Choosing Simplicity

The following article is from the Autumn, 2000 issue of the Snow Lion Newsletter and is for historical reference only. You can see this in context of the original newsletter here.

Commentary on the Bhikshuni Pratimoksha

by Venerable Bhikshuni Wu Yin trans, by Bhikshuni Jendy Shih ed. by Bhikshuni Thubten Chodron 330 pp. #CHSI $15.95

Choosing Simplicity discusses the precepts and lifestyle of fully ordained nuns within the Buddhist tradition. The ordination vows act as guidelines to promote harmony both within the individual and within the community by regulating and thereby simplifying one's relationships to other sangha members and laypeople, as well as to possessions, food, clothing, and shelter.

More than a handbook for a Buddhist monastic life, this text offers guidelines to all who wish to conduct their day-to-day lives more mindfully. Those who have not chosen to dwell in a religious community still need to live peacefully with their neighbors. Being clear about boundaries, motivations, and how actions may be interpreted by others can be helpful.

Choosing simplicity in our affluent society means choosing sanity. Christians as well as Buddhists are discovering how monastic values can enrich their lives as lay people. For monastics and lay people alike, Choosing Simplicity will be a book worth reading.BROTHER DAVID STEINDL- A ST, O.S.B. author of A Listening Heart

If monasticism is necessary for the establishment of Buddhism in a new land, then Western countries have some catching up to do. Choosing Simplicity is an important contribution. The book not only helps nurture an understanding of the meaning and value of Buddhist monasticism, but also offers essential commentary in simple language for Buddhists in the West who choose a monastic lifestyle. ARMA LEKSHE TSOMO, Univ. of Hawaii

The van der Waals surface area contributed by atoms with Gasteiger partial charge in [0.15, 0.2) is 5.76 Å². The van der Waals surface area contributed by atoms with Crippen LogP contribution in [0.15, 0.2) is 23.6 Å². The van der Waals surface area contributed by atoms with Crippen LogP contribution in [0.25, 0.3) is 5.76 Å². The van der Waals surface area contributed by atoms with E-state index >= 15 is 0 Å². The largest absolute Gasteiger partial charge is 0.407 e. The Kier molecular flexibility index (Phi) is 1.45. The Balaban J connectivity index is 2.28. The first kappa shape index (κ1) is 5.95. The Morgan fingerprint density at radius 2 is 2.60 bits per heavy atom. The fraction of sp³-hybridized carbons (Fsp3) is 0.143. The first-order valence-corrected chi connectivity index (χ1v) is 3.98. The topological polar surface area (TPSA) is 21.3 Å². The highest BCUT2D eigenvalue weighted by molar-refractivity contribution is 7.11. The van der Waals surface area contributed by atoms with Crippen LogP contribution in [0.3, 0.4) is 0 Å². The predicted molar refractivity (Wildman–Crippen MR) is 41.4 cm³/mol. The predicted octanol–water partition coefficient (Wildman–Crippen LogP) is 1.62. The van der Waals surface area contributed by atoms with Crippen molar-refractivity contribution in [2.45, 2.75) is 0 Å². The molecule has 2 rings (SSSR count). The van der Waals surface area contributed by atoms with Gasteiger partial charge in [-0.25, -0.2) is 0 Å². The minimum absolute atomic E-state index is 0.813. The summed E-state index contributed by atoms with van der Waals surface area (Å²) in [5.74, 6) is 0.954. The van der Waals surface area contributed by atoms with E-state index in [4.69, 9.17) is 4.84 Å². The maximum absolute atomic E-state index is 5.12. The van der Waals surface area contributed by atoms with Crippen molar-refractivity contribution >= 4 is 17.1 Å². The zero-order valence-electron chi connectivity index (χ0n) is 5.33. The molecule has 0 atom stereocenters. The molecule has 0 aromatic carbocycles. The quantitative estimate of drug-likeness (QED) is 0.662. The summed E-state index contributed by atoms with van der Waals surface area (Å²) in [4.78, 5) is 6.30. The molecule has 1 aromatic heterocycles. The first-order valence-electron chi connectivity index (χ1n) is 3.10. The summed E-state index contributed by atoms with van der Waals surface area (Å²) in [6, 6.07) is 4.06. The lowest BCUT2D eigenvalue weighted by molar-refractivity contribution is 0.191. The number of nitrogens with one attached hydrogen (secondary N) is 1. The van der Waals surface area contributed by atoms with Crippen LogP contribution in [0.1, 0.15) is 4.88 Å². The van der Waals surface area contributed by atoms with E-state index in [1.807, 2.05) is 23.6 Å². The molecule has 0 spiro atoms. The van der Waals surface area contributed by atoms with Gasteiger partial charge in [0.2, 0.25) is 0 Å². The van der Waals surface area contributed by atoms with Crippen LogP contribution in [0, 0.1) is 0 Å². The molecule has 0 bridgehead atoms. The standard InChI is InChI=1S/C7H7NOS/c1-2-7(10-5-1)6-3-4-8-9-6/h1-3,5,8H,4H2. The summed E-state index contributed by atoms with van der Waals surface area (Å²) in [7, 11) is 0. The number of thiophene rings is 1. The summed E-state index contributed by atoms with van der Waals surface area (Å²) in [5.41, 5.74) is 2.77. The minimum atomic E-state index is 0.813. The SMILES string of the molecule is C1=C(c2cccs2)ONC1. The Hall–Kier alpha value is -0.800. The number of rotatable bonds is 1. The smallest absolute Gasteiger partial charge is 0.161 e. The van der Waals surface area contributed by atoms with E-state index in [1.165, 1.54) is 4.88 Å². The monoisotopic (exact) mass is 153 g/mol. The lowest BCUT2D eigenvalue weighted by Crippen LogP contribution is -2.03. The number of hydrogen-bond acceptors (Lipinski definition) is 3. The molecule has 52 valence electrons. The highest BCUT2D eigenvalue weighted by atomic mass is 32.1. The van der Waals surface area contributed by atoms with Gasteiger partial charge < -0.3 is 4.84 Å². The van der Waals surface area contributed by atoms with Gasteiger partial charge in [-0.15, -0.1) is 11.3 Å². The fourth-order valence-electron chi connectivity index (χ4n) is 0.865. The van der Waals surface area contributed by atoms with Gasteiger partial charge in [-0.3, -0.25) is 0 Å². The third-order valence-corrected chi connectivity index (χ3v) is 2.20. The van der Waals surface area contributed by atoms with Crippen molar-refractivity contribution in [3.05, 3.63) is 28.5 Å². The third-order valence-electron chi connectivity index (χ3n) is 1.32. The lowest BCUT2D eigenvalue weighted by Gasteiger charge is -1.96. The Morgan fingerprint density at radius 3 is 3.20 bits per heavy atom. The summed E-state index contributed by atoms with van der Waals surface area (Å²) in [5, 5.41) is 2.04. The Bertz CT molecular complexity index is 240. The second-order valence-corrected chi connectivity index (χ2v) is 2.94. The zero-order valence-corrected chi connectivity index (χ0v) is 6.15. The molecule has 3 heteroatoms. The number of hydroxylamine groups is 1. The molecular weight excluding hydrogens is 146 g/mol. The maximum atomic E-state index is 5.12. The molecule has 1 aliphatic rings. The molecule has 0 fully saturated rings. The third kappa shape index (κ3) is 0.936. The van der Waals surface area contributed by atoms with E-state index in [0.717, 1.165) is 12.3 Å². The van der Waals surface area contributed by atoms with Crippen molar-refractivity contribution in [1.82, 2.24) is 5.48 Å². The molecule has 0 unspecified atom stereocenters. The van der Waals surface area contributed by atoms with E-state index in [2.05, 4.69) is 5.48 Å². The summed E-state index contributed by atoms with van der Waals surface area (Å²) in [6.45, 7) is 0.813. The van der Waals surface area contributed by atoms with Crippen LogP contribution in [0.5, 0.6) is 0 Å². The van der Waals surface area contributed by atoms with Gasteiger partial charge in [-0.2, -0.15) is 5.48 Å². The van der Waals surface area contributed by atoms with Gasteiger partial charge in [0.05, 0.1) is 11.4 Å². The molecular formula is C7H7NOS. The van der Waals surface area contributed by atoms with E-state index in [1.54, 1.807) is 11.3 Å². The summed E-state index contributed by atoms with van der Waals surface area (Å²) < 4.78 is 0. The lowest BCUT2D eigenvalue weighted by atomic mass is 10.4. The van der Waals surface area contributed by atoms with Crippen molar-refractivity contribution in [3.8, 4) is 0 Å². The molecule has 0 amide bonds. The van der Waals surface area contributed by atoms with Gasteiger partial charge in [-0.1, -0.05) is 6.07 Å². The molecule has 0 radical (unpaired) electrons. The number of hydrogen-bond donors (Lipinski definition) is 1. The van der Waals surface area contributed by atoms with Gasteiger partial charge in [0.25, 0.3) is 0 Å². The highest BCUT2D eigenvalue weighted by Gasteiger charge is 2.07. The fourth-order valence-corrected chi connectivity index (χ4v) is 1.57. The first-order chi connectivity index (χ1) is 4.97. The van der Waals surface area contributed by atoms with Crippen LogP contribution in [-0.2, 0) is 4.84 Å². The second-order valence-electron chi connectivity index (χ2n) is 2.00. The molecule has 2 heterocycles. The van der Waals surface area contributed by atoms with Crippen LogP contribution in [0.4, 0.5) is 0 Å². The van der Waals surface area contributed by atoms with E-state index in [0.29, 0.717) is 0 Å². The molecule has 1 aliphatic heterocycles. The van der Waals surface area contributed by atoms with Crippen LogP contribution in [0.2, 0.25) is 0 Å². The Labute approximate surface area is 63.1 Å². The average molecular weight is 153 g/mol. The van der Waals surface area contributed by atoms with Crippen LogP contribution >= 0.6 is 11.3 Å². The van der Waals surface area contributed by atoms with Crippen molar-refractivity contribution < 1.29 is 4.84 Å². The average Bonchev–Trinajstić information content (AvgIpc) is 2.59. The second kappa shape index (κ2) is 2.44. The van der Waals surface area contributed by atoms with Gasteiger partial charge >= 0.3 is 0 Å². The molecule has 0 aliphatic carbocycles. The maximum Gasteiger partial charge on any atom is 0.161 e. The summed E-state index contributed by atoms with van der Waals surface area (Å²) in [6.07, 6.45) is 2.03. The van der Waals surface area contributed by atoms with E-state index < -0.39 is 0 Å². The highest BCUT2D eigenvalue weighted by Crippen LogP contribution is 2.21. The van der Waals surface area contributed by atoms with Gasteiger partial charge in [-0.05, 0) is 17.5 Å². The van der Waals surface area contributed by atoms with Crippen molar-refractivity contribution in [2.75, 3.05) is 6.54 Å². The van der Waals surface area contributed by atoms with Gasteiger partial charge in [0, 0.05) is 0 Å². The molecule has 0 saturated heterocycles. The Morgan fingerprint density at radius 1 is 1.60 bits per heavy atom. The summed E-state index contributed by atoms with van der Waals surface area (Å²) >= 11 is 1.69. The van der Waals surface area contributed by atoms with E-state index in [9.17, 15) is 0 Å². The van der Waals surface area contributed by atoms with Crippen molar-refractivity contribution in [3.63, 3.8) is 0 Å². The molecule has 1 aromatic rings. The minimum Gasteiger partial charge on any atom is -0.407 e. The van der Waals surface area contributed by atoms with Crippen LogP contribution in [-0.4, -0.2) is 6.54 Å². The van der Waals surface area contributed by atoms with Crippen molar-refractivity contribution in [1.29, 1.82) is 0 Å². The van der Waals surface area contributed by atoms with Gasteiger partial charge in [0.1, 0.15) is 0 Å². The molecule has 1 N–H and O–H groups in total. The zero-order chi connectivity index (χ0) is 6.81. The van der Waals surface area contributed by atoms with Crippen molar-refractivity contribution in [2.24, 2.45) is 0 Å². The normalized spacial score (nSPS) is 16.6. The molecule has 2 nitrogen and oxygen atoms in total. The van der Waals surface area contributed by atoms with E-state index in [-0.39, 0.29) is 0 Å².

VENERABLE WU YIN is a Chinese bhikshuni (fully ordained Buddhist nun) from Taiwan. She was born in 1940, received her novice vows in 1957 and her bhikshuni vows in 1959.

The Importance of the Precepts

I make obeisance to all the Bud- dhas, the Dharma, and the Sangha. The Dharma in the Vinaya will now be expounded so the true Dharma will abide forever.

The Dharma and the Vinaya are traced back to our teacher, Shakya- muni Buddha, who lived in the sixth century B.C.E. Having initially spread throughout Asia, his teachings are now found all over the world and have benefited millions of people throughout history.

Shila, or ethical discipline, means freedom from emotional disturbance and is an attitude of non-harmful- ness. Training ourselves in ethical discipline, in conjunction with training in other aspects of the Dharma, extinguishes the three poisonous attitudes of ignorance, attachment, and anger and leads us to liberation. The main body of teachings on ethical discipline are found in the Vinaya Pitaka or basket. Thus the term Vinaya refers to the collection of scriptures teaching ethical discipline as well as to the process of subduing infractions.

Among the various Vinaya scriptures, the most essential ones are the Bhikshu Pratimoksha Sutra and the Bhikshuni Pratimoksha Sutra, which detail the precepts of the fully ordained monks and nuns respectively. Pratimoksha means self-liberation, and refers to the goal of practicing the Vinaya one's own liberation from the bondage of cyclic existence and the attainment of nirvana. Pratimoksha can also refer to means of attaining one's own liberation, that is, the eight types of pratimoksha vows: those of the bhikshu, bhikshuni, shikshamana, shramanera, shramanerika, upasaka, upasika, and the one-day vow. In addition, in a general sense, prati- mokshamaybe used to refer to all the guidelines and precepts explained in the Vinaya.